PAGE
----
Defusing the Syrian Time Bomb

TEL AVIV – It is remarkable that a stern warning about the scale of the threat posed to the United States by Syria’s civil war has gone practically unnoticed. Is President Barack Obama’s administration stumbling toward the abyss?

Earlier this month, the Wall Street Journal reported that, according to the CIA’s deputy director, Michael Morell, “Syria’s volatile mix of Al Qaeda extremism and civil war now poses the greatest threat to US national security” – indeed, “probably the most important issue in the world today.” By contrast, Morell described the Iranian regime’s “merging of...nuclear ambitions with its desire to be a hegemonic power in the Middle East” as a mere “cause for concern.” Morell, who is preparing to step down from the CIA soon, has little reason to dissemble.

Just two months ago, in mid-June, when the Syrian crisis was the focus of international attention and the subject of heated policy debate, such a statement by a senior administration official would have drawn strong reactions from several quarters. But Syria has since moved from the center of attention, displaced by the coup and ongoing crisis in Egypt, the threat of an Al Qaeda terror offensive in Yemen and elsewhere, and the renewal of Israeli-Palestinian negotiations.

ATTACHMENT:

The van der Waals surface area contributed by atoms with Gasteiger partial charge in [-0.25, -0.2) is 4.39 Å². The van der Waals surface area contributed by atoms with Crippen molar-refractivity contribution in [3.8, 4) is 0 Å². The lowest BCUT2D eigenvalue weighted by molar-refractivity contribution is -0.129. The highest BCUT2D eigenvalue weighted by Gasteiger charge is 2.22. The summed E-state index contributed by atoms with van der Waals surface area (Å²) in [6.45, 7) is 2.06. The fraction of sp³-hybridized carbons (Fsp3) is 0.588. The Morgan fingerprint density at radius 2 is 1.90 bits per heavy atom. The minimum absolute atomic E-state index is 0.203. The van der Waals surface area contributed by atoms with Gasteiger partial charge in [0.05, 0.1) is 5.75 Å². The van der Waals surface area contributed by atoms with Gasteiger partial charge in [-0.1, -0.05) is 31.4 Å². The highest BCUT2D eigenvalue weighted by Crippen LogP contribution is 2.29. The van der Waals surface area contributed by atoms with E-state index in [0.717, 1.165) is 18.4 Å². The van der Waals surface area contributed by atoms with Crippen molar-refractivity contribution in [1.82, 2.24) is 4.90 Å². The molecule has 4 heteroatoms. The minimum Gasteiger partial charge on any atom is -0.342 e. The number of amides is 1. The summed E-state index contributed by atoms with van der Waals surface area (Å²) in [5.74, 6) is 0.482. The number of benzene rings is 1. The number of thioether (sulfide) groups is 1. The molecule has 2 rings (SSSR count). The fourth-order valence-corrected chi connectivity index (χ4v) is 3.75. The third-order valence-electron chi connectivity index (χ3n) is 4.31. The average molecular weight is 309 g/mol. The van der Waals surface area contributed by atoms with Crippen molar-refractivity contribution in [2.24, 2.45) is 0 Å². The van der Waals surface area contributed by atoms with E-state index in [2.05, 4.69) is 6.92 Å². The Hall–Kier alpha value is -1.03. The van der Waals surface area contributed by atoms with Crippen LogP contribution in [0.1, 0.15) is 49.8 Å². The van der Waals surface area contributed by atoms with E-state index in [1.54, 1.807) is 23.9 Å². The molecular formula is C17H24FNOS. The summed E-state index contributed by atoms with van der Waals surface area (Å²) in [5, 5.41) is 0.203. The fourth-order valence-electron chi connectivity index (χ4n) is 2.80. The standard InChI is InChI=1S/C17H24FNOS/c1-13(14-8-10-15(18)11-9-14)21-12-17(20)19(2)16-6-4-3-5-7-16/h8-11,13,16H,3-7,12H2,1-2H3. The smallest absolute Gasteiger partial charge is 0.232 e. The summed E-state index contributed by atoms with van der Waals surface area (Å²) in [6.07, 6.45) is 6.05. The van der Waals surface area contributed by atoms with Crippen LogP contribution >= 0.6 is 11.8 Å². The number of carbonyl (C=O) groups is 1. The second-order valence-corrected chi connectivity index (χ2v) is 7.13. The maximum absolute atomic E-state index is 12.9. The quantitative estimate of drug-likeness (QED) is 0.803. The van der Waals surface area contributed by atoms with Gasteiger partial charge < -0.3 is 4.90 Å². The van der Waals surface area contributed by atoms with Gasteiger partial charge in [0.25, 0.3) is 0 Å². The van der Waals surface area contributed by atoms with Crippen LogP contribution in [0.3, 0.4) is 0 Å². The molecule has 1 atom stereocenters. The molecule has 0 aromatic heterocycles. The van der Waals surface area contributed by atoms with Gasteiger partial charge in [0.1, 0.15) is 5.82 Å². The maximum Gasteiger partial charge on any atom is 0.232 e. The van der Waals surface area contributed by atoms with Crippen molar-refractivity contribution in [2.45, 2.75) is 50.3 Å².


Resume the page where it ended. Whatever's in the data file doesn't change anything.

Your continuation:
The apparent (and deceptive) lull in the fighting in Syria has contributed to this shift. After the government’s military achievements in Quseir and Homs, there has been some tactical regrouping by the opposition. Both sides are trading minor blows as they prepare for a major round of fighting in Aleppo, Syria’s largest city, now held by the opposition. Overall, and despite the regime’s recent victories, the fighting remains at a stalemate.